America Can Do Better Than Biden or Trump

Voters unhappy with these choices can console themselves, somewhat, by remembering that truly excellent presidents are rare. Most presidents are mediocre. Yet there is new talent waiting to rise.

AP/Michael Wyke, file
President Trump at Houston May 27, 2022. AP/Michael Wyke, file

Are Presidents Biden and Trump really the best this country can come up with as we head toward the 2024 election?

Mr. Biden’s flaws are increasingly apparent. Inflation approaching 9 percent, crime and homelessness overtaking American cities, gasoline at more than $5 a gallon, supply-chain-related shortages, the embarrassing American retreat from Afghanistan, an ongoing genocide in China, the failure to prevent or to win the war against Russia in Ukraine — they all weigh on the American mood. Sunday’s New York Times featured a front-page news article full of Democrats “worrying about Mr. Biden’s leadership” and “viewing him as an anchor that should be cut loose in 2024.”

As for Mr. Trump, his formidable accomplishments — tax cuts, the Abraham Accords, exiting the Iran nuclear deal, the pardons and criminal justice reform, the operation that speeded the development and distribution of Covid-19 vaccines, some excellent judicial nominations and confirmations — are marred by the violent Capitol Hill riot that was an expression of his refusal to accept the reality of his loss in the 2020 presidential election. No amount of caviling about the unusual pandemic-altered election procedures, about the precise details of Mr. Trump’s pre-riot language, or about the approach taken by the House Select Committee on the January 6th Attack, however technically correct, will change that history.

Mr. Biden would be 81 on Election Day 2024, and Mr. Trump would be 78. They both take good care of themselves, and plenty of talented people are choosing to stay in the workforce rather than retire. The presidency, though, is an unusually demanding job, and while experience is valuable, so is energy.

For both, the temptation to try again is understandable. 

Mr. Biden may figure, as he did the last time around, that he has a better shot at defeating Mr. Trump than anyone else the Democrats could serve up. A second term, with the Fed having beat back inflation and with the pandemic in the rear-view mirror, might finally allow Mr. Biden some successes.

Mr. Trump may figure that polls show him leading the Republican field, and that winning fair and square in 2024 would be his ultimate vindication. He may hope victory in 2024 would ensure he is remembered as a winner, not a delusional sore loser.

Realistically, though, second presidential terms more frequently bring lame-duck drift than redemptive success. 

Voters unhappy with these choices can console themselves, somewhat, by remembering that truly excellent presidents are rare. Most presidents are mediocre. None is perfect. Even the most popular presidents have significant, costly misjudgments. Presidents who rank highly in surveys — Lincoln, FDR, Reagan, JFK — all had lots of people who disagreed with them at the time they were in charge.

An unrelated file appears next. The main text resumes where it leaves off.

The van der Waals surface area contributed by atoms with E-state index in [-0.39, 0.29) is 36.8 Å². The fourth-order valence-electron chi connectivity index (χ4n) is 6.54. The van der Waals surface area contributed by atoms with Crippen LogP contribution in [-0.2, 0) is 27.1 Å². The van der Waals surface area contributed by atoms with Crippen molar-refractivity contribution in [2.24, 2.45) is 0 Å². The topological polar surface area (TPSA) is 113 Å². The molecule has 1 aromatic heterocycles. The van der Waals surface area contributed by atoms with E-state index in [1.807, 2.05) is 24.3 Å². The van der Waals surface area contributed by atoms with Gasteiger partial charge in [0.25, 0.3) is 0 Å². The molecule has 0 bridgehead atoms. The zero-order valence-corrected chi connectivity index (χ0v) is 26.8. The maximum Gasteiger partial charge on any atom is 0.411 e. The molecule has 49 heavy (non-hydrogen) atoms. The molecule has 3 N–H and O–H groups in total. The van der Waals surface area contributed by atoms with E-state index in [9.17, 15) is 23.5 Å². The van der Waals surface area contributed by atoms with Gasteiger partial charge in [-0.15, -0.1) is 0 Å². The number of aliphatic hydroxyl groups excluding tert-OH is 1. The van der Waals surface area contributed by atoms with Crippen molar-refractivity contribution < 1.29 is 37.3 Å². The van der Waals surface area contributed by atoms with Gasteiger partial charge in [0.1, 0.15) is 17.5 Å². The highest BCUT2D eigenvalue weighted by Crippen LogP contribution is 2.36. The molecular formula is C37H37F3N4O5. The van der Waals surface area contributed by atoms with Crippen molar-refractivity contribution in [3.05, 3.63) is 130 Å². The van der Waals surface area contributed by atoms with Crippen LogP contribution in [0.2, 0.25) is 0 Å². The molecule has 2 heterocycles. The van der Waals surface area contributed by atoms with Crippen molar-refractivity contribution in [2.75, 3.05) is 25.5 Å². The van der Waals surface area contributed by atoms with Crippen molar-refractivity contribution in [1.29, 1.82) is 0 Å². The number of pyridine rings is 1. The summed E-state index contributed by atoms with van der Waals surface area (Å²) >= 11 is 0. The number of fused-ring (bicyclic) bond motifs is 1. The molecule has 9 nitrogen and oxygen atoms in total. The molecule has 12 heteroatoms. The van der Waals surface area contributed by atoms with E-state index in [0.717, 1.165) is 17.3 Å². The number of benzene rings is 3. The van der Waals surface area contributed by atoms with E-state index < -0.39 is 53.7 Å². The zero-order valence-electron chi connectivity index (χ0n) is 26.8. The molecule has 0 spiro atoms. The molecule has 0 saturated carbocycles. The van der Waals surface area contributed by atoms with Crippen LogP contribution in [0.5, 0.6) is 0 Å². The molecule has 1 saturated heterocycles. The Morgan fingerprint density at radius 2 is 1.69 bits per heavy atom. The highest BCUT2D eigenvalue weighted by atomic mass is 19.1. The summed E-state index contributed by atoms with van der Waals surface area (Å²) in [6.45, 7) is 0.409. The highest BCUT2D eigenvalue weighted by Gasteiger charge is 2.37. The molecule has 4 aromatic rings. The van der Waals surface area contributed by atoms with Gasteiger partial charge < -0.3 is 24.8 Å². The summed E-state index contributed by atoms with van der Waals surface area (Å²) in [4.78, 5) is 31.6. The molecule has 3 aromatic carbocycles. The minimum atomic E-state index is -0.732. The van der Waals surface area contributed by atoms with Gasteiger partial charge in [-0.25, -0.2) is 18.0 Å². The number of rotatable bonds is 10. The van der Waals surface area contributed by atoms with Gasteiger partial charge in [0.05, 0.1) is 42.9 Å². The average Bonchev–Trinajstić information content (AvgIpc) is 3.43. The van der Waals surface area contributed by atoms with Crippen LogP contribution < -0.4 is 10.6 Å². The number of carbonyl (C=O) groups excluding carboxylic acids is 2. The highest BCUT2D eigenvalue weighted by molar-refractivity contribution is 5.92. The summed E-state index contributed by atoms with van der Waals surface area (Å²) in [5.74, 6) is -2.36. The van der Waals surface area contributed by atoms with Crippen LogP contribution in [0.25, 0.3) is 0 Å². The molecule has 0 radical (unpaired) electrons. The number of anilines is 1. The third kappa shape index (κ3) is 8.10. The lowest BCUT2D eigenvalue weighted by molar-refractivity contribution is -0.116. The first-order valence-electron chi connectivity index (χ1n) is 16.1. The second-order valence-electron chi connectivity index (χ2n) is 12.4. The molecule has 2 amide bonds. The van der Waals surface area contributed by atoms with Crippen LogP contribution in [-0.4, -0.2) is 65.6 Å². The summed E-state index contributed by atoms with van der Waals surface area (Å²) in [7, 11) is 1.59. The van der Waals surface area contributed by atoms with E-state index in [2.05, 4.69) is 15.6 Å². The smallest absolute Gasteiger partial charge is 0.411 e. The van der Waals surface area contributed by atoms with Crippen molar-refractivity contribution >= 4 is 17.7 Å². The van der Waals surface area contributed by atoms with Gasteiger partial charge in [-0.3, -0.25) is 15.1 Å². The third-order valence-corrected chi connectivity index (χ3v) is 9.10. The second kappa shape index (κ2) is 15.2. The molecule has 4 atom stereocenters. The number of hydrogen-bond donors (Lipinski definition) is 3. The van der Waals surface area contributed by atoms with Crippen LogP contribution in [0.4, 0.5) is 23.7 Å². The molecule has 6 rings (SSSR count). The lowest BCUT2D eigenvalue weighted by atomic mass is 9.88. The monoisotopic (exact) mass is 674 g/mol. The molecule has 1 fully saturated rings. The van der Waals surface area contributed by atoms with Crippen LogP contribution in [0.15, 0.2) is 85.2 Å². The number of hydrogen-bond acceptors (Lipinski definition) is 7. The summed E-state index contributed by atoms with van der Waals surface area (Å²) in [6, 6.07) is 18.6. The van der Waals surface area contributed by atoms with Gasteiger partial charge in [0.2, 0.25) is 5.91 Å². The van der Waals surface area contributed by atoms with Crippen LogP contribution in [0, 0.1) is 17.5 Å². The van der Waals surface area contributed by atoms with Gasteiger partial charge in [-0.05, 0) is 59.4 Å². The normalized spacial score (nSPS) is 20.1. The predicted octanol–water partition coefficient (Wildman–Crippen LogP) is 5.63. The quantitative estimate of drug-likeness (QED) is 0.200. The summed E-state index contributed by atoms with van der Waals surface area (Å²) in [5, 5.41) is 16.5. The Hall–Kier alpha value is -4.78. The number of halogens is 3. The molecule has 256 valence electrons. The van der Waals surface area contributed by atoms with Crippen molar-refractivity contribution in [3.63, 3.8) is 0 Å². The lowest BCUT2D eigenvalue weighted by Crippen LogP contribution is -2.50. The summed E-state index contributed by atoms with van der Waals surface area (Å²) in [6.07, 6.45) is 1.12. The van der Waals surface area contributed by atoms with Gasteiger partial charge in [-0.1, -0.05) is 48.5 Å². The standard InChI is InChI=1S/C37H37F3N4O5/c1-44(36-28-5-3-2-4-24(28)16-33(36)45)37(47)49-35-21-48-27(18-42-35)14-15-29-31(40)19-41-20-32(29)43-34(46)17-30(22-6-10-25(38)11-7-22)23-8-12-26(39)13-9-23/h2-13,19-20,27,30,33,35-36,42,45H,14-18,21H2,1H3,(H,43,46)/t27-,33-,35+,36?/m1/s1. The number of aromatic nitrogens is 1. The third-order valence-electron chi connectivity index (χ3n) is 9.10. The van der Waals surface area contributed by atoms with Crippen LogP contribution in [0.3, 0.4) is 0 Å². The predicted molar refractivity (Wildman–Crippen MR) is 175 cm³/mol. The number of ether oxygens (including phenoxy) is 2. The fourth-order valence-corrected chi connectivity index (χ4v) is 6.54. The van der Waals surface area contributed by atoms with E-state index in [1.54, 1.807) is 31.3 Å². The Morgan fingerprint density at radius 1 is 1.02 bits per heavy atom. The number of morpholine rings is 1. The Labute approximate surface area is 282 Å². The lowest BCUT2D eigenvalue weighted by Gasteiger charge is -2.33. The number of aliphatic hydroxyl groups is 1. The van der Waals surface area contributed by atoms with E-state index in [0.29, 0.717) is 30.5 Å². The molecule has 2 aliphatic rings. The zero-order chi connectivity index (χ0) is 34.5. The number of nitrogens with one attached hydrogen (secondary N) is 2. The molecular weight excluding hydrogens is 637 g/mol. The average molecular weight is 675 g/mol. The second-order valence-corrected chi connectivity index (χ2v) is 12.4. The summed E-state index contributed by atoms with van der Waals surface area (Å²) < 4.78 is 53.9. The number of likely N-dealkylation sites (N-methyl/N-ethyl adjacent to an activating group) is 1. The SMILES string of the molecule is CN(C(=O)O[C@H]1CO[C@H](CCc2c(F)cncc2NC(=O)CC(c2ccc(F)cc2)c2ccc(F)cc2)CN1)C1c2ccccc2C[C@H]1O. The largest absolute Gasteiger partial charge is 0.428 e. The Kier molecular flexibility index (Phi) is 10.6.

The standard political playbook involves demonizing the opponent as a dangerous extremist, so it’s worth hesitating before embracing the caricatures of elderly, incompetent Joe Biden or reckless, authoritarian Donald Trump. For all the complaints about Messrs. Trump and Biden, they’ve both avoided major wars and kept unemployment relatively low, except for the Spring 2020 pandemic spike. Either one of them is better than another favorite of some voters, Bernie Sanders, the socialist U.S. senator of Vermont. 

Even so, a second term for either Mr. Biden or Mr. Trump would strike many voters, with some good reason, as being like buying a ticket for a sequel to a movie when the original film wasn’t that good. Politicians and political families tend to stay on past their prime in part because the cost in time and money to achieve the name recognition, donor list, and experience necessary to be a plausible candidate is dear.

To be sure, there is new talent waiting to rise. The most astonishing political development is the bipartisan Senate compromise on a federal response to gun violence, drafted by Democrat Chris Murphy of Connecticut and Republican John Cornyn of Texas. The senators who back it include Pat Toomey and Rob Portman, Republicans who are retiring. The group  also includes Democrats Joe Manchin of West Virginia and Kyrsten Sinema of Arizona, who have done Mr. Biden a big favor by curbing the worst of his tax-and-spend proposals. Senators Romney, Booker, Coons, and Lindsey Graham are also on the gun compromise list.

Perhaps it’ll be a legislator who eventually lifts America out of the Trump-Biden doldrums. It could also be a governor, or a Cabinet member, or maybe a former general, admiral, or business executive. Let’s hope we don’t have to wait until the 2028 election.

The New York Sun

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